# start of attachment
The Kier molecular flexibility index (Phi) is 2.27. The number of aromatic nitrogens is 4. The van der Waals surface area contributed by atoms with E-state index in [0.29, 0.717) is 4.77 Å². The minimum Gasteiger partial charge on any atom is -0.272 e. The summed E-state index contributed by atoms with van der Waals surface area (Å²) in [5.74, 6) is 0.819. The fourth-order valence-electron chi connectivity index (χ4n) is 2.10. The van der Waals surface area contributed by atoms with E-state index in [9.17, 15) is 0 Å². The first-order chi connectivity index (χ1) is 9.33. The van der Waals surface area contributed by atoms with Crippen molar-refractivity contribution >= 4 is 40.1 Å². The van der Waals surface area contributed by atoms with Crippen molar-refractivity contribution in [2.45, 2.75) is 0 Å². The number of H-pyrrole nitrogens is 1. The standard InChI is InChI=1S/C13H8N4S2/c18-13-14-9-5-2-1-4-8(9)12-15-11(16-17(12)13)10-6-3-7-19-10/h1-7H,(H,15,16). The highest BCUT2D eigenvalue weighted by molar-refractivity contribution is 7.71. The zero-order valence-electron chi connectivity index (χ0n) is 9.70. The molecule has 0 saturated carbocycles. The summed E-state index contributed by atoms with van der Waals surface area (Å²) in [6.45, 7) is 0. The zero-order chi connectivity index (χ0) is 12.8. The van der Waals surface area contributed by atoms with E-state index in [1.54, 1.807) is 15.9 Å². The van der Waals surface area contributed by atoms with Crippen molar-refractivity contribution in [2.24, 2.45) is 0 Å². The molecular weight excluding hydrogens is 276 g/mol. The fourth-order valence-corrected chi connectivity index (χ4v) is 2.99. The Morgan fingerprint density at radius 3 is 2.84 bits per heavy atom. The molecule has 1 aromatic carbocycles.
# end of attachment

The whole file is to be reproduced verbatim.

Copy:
The Kier molecular flexibility index (Phi) is 2.27. The number of aromatic nitrogens is 4. The van der Waals surface area contributed by atoms with E-state index in [0.29, 0.717) is 4.77 Å². The minimum Gasteiger partial charge on any atom is -0.272 e. The summed E-state index contributed by atoms with van der Waals surface area (Å²) in [5.74, 6) is 0.819. The fourth-order valence-electron chi connectivity index (χ4n) is 2.10. The van der Waals surface area contributed by atoms with E-state index in [9.17, 15) is 0 Å². The first-order chi connectivity index (χ1) is 9.33. The van der Waals surface area contributed by atoms with Crippen molar-refractivity contribution >= 4 is 40.1 Å². The van der Waals surface area contributed by atoms with Crippen molar-refractivity contribution in [2.45, 2.75) is 0 Å². The number of H-pyrrole nitrogens is 1. The standard InChI is InChI=1S/C13H8N4S2/c18-13-14-9-5-2-1-4-8(9)12-15-11(16-17(12)13)10-6-3-7-19-10/h1-7H,(H,15,16). The highest BCUT2D eigenvalue weighted by molar-refractivity contribution is 7.71. The zero-order valence-electron chi connectivity index (χ0n) is 9.70. The molecule has 0 saturated carbocycles. The summed E-state index contributed by atoms with van der Waals surface area (Å²) in [6.45, 7) is 0. The zero-order chi connectivity index (χ0) is 12.8. The van der Waals surface area contributed by atoms with E-state index in [1.54, 1.807) is 15.9 Å². The van der Waals surface area contributed by atoms with Crippen molar-refractivity contribution in [2.24, 2.45) is 0 Å². The molecular weight excluding hydrogens is 276 g/mol. The fourth-order valence-corrected chi connectivity index (χ4v) is 2.99. The Morgan fingerprint density at radius 3 is 2.84 bits per heavy atom. The molecule has 1 aromatic carbocycles.